Comollo Antiques, Fine Art & Wine
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We have a 7 day unconditional, no ifs, ands or buts, satisfaction guaranteed policy. If after receiving a piece it doesn't work, send it back for a complete refund, just let us know within 7 days . We also have an unconditional exchange policy, regardless of how long you've had an item, we will apply 100% of the purchase price of any piece towards an upgrade or exchange, or if you like we'll take it back and give you a 100% store credit. I don't think we could make it any easier!
Info about - Wallabout
From the (1939) WPA Guide to New York City:
Wallabout Market, Brooklyn's only public wholesale market, is a vast clearinghouse for produce from New York and New Jersey farms. The quaintness of buildings inspired by old Dutch prototypes lends an old-world atmosphere to the terminal The market is housed in blocks of two-story brick structures, each surmounted by a watchtower and a weathercock. The blocks arc grouped around a wide plaza called Farmers' Square. A relatively deserted region by day, from midnight to dawn the market bustles with noisy activity: Farmers' Square is a solid mass of vehicles, crates, and barrels, and truck drivers, jobbers, and farmers.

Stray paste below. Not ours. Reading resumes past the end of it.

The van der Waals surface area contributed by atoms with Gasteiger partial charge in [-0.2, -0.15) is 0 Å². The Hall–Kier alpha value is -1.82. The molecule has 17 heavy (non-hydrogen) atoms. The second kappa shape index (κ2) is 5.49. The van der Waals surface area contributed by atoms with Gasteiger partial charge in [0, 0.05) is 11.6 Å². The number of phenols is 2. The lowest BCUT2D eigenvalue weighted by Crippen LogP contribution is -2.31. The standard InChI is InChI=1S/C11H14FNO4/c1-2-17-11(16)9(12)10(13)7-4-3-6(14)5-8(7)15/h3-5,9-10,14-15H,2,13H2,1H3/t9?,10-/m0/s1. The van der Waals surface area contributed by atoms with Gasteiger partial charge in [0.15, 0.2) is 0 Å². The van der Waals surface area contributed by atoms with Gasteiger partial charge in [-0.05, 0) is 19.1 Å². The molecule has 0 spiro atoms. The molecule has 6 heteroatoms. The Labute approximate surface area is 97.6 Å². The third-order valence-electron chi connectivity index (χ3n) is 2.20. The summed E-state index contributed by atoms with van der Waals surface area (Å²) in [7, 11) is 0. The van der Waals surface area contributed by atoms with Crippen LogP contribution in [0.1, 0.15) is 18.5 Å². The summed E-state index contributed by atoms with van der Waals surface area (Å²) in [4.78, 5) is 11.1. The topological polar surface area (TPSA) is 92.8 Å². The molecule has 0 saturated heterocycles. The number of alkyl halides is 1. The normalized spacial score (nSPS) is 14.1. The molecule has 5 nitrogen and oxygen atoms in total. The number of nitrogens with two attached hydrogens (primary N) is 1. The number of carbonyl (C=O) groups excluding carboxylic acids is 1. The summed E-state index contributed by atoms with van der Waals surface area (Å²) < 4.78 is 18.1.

Wallabout Market, was Brooklyn's largest wholesale farmers' market, opened in 1884 and was built on a piece of land adjacent to the Brooklyn Navy Yard. It was Brooklyn's largest wholesale farmers' market. In old photographs of it, farmers crowd a wide dirt plaza in their horse-drawn carriages and early model cars, and low buildings provide shelter for individual farm stands. The seven-fold expansion of the Brooklyn Navy Yard after the outbreak of World War II claimed Wallabout Market as a casualty: the government acquired its site for use as a dry-dock facility. The displaced participants set up shop on the opposite coast of Brooklyn in 1942, and Canarsie's Brooklyn Terminal Market - still around today - was born